What can Bere Ferrers Parish Council do?
As Parish Councils were created in law, Bere Ferrers Parish Council can only act within the law by exercising its powers and functions which have been conferred on it by Statutes. The basic responsibility of the Council is to make the lives of its local community more comfortable by representing the whole electorate within the parish, delivering or co-ordinating services to meet local needs and striving to improve quality of life in the parish. It also comments on planning applications. The Parish Council does not receive Council Tax directly from the public, but it is primarily funded from a small percentage of the Council Tax charge made by West Devon Borough Council which it receives a precept twice a year.
Bere Ferrers Parish Council embodies the representation of people’s hopes and concerns for ensuring that local services are provided efficiently and effectively for the benefit of community wellbeing. It is aware of what its community needs and it strives to provide this through team work, accessing grant funding, representation at other meetings and lobbying appropriate bodies. By becoming a Parish Councillor you become someone your community will look to for help, guidance and support – a community leader with the power to influence decisions for the benefit of the people you serve. What matters to you? What needs changing in the Bere Ferrers Parish – you could be the person to change it!
Bere Ferrers Parish Council consists of 13 residents serving the Bere Pensinula.
As a Parish Councillor you will help:
Decide on how much to raise through the council tax in order to deliver your council’s services, this is known as the Precept
Influencing and shaping the long term development policy for the parish, and as part of the planning process, comment on planning applications in the parish.
Improve the quality of life and the environment of your local area.
Work to identify issues which are important to the lives of the residents of the parish.
Work to bring about improvements through local projects, lobbying other service providers and working in partnership with other parishes and agencies.
How to find out more
If you are thinking about becoming a Councillor then we are happy to chat about what is involved. Please contact the Clerk on 01822 840 7448 / [email protected].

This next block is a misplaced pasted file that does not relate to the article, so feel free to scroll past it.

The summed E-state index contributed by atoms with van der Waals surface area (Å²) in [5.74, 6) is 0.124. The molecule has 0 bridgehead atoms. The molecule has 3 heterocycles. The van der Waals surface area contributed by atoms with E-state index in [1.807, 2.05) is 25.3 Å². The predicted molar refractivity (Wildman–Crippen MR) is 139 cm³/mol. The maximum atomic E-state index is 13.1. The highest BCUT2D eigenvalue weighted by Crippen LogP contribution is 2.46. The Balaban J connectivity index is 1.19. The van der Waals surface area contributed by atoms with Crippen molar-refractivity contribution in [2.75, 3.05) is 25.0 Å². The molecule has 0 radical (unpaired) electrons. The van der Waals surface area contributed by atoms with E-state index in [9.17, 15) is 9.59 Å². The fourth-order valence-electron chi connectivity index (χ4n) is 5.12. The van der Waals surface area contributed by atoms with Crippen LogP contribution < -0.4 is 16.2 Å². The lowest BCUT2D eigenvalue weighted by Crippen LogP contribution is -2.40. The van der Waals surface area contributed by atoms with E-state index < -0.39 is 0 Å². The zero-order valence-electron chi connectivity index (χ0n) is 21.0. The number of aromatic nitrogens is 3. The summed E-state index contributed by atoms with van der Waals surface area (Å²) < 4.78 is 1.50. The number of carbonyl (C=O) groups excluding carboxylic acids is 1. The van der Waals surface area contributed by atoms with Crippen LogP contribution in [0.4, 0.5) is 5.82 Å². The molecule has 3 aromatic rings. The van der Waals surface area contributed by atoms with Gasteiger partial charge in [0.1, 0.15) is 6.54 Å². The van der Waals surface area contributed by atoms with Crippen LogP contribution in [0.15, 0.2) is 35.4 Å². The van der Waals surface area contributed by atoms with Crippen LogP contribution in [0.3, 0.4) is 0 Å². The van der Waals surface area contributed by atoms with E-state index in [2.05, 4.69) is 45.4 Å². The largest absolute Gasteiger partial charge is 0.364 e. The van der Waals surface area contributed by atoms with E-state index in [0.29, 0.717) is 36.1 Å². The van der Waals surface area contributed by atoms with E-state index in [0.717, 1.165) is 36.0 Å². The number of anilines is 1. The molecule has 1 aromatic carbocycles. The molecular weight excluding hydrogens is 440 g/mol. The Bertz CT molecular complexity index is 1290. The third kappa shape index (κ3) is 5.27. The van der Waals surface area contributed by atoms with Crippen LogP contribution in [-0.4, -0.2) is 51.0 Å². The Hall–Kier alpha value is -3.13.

You are welcome to attend any of the public meetings to see how the Council operate.
There are various publications that can assist you with our decision:
Electoral Commission Guidance for Parish Councillors
It takes All Sorts
All About Local Councils
What Are Local Councils
Localism in Practice
Working with Government to Help Communities Help themselves
Being a Good Councillor - Roles & Responsbilities
If you decide to become a parish councillor training is available and you will be given plenty of support from you fellow councillors and the Clerk.
Am I eligible to become a Parish Councillor?
Parish Councillors are either elected or co-opted onto the parish council. The ordinary elections are held every four years.
Any person wishing to be considered to act as a Parish Councillor must be qualified to hold office. Sections 79-81 of the Local Government Act 1972 contain the relevant provisions regarding the qualification of candidates, as follows:
To qualify as a candidate and to continue to hold the office of Parish Councillor a person must be a British or Commonwealth citizen, citizen of the Republic of Ireland or a citizen of another Member State of the European Union and, on the relevant day, must have attained the age of eighteen years.
In addition, the candidate must qualify under at least one of the following conditions –
on that day and thereafter s/he continues to be registered as a local government elector for the parish (meaning the whole area of the parish);
during the whole of the 12 months preceding s/he has occupied as owner or tenant land or other premises in the parish;
during the 12 months preceding their principal or only place of work has been in the parish; or
during the whole of the 12 months preceding s/he has been resident in the parish or within 4.8 kilometers of it (of its parish boundary).
It is also necessary that the candidate should not be disqualified from holding the office of Parish Councillor for any reason set out in Section 80 of the Local Government Act 1972.
If you do become a parish councillor you will have to sign up to the Code of Conduct.
Once elected, parish councillors sit on the council for a maximum of four years. If you want to stay on the parish council then you can stand for re-election.
However, this does not mean you have to stay for four years. If you find it is not for you, or you can no long meet the commitment, you can stand down.
How much time does it take up?
Council & Committees meetings are held every Tuesday evening, details as follows;
Plans & Highways 1st Tuesday of the month
Open Spaces 2nd Tuesday of the month
Finance & General Purposes 3rd Tuesday of the month
Full Council meeting last Tuesday of the month
The Footpaths & Environment Committee meet approx. every 3 months, usually on the 1st Tuesday of the month, after the Plans & Highways Committee meeting. excluding August. As a Councillor you are expected to attend all Full Council meetings and join one Committee.
All the meetings are open to the public and they may be up to two hours, depending on what’s on the list of items to discuss, the agenda for the meeting is advertised on the noticeboards and the website.
To find out if there is currently any vacancies on the Parish Coucnil, please contact the Clerk on [email protected].